I think he was being sarcastic…


“let’s drop DT” was meant here as “let’s drop it from the discussion”, at least that is how I read it :).

And that basically agrees with the “do one thing good” ethos :).

But I understand the pain from the OP. If HDRMerge doesn’t work for you , you can try other tools but those often work on bitmap data, not raw data.

If you now what you’re doing , you can export flat bitmaps , do the merge and bring it back into Darktable or rawtherapee and continue working on it. But that doesn’t make it easy to do.

The Lua plugin tries to automate this, so kudos for that (keep the heavy work in other tools, but try to enhance and ease the workflow) .

But the example bracket given here, IS a tricky one. There is a lot of movement and it’s handheld and shifts a bit.

I tried with Affinity Photo and it chokes on the PEF files if you enable the ghosting reduction. If I feed it flat bitmaps it seems to work fine , but the result is not something I would be happy with. But maybe that’s just the source files in this case.

So the OP searches something besides HDRmerge , because this shot doesn’t really work in HDRmerge. But it’s a tricky bracket that I wouldn’t expect to work blindly in every tool, free or commercial.

And for me , I can’t remember the last time i thought about HDR bracketing. I guess this is why interest isn’t at an all time high. Lots of cameras need way less bracketing (or even better: people finally learn that they don’t need to bracket as much).
If outside and at low iso, I happily apply -2ev or even more to my m4/3 camera. And when indoor I dont encounter extreme DR that much (but I’m not an interior photog :)).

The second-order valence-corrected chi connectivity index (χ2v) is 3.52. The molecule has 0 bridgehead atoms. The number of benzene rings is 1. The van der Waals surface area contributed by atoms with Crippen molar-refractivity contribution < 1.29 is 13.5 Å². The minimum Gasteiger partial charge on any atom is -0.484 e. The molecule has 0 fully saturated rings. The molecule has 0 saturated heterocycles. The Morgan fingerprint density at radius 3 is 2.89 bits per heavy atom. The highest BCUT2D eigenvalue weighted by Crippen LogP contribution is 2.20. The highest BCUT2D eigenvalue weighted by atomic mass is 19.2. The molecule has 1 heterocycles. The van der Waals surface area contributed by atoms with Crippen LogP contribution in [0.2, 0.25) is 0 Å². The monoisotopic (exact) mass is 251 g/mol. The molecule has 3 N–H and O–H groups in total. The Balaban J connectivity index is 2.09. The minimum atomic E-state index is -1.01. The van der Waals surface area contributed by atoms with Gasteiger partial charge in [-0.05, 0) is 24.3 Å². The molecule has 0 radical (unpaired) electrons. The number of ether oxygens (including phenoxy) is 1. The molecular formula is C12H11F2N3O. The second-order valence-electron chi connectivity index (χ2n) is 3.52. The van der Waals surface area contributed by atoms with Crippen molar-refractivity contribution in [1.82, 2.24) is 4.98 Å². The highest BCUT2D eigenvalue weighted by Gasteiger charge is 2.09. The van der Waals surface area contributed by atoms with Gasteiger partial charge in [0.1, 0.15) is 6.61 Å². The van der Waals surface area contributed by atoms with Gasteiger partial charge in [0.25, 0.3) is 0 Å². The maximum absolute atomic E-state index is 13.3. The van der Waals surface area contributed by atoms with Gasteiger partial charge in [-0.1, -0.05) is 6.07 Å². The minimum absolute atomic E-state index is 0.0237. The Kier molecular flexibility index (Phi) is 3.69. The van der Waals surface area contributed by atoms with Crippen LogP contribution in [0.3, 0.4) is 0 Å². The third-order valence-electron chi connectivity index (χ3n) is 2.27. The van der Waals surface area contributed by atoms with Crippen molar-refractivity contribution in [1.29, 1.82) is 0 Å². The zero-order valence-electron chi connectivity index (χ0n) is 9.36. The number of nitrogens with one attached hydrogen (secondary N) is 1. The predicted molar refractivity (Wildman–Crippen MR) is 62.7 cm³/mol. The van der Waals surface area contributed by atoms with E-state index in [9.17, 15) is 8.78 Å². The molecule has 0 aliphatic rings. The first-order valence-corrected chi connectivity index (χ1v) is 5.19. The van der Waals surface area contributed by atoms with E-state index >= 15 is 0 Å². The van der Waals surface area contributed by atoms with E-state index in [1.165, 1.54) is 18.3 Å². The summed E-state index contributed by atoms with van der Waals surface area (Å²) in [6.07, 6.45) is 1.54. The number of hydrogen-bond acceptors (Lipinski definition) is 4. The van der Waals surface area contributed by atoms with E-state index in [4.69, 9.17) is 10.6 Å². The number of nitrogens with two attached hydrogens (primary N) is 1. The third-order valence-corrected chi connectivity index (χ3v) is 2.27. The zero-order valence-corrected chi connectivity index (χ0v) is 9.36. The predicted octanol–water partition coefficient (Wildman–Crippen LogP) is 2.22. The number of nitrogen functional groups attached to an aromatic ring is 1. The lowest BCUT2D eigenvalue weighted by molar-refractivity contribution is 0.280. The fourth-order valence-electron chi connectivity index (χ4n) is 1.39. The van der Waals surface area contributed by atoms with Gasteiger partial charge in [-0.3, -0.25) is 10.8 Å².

I can’t say I ever had a moment where my Sony a7m2 took a shot where I thought 'wow, glad I had my Sony with me '. To be honest , it’s an oldy in fullframe land and wasn’t great at DR / shadow noise even when it was released. But I don’t notice that m4/3 has less DR for instance. It for sure doesn’t cause me to want to bracket suddenly on m4/3. So I don’t think you should on APS-C.

I said I understand it more with older Canon DSLRs. To be honest , I don’t know where a Pentax sits in that regard. Very little experience and reading about how their cameras / sensors perform.


I agree that modern sensors reduce the attraction of HDR and I very rarely use it. The new ISO invariant sensors from manufacturers like Fuji probably make it less attractive. One of the real improvements with late model cameras is the dynamic range. The Pentax samples I posted here are not because this shot really needed HDR, but the images really test out the software’s capabilities. And for once Adobe wins on this one with Lightroom. But then lightroom spits out a DNG which darktable loves working with. So that is my HDR workflow if needed.

Another HDR solution that I use is to process the bracketed RAW files in darktable, export 16 bit tiff files and stack as layers in GIMP and use masks for blending the exposures. This works really well for landscapes where you want to blend two exposures using a gradient mask. The only caveat is that GIMP lacks the alignment options found in Photoshop so you must have used a tripod to keep alignment.

Yes, it would be nice if all this could be done in darktable, but I am not going to ask the developers to devote 1000 hours to make this possible when good solutions already exist.

Said HDRMerge does just that. Can’t handle misalignment well though precisely because of that.

Lightroom spits out a 32 bit floating DNG file from HDR merge. Maybe not raw but certainly a very manipulative file that can benefit from darktables non-destructive editing powers.

It does.

Nope. And what’s a “bitmap” representation? You think raws are “vector representation”?

Well, the HDRmerge merge manual tells a different thing, Just go there, it clearly says “As a result, you obtain a new raw image” or later "Given the nature of the color organization in a raw image (only a Bayer matrix is supported by HDRMerge) rotations cannot be compensated and translations must be performed in steps of 2 pixels. "

The output is a raw file with 1-piece-of-data per pixel which requires demosaicing. That’s a raw file for me. Also - at least for me - that’s a big plus for the dng specs, we can do such things safely.

About “fusing raw data”, doesn’t rt’s pixelshift code work on raw data? (That’s at least how i remember it when @heckflosse told me about it …) I know that fusing data in raw space is much more difficult than on demosaiced rgb data but physically impossible?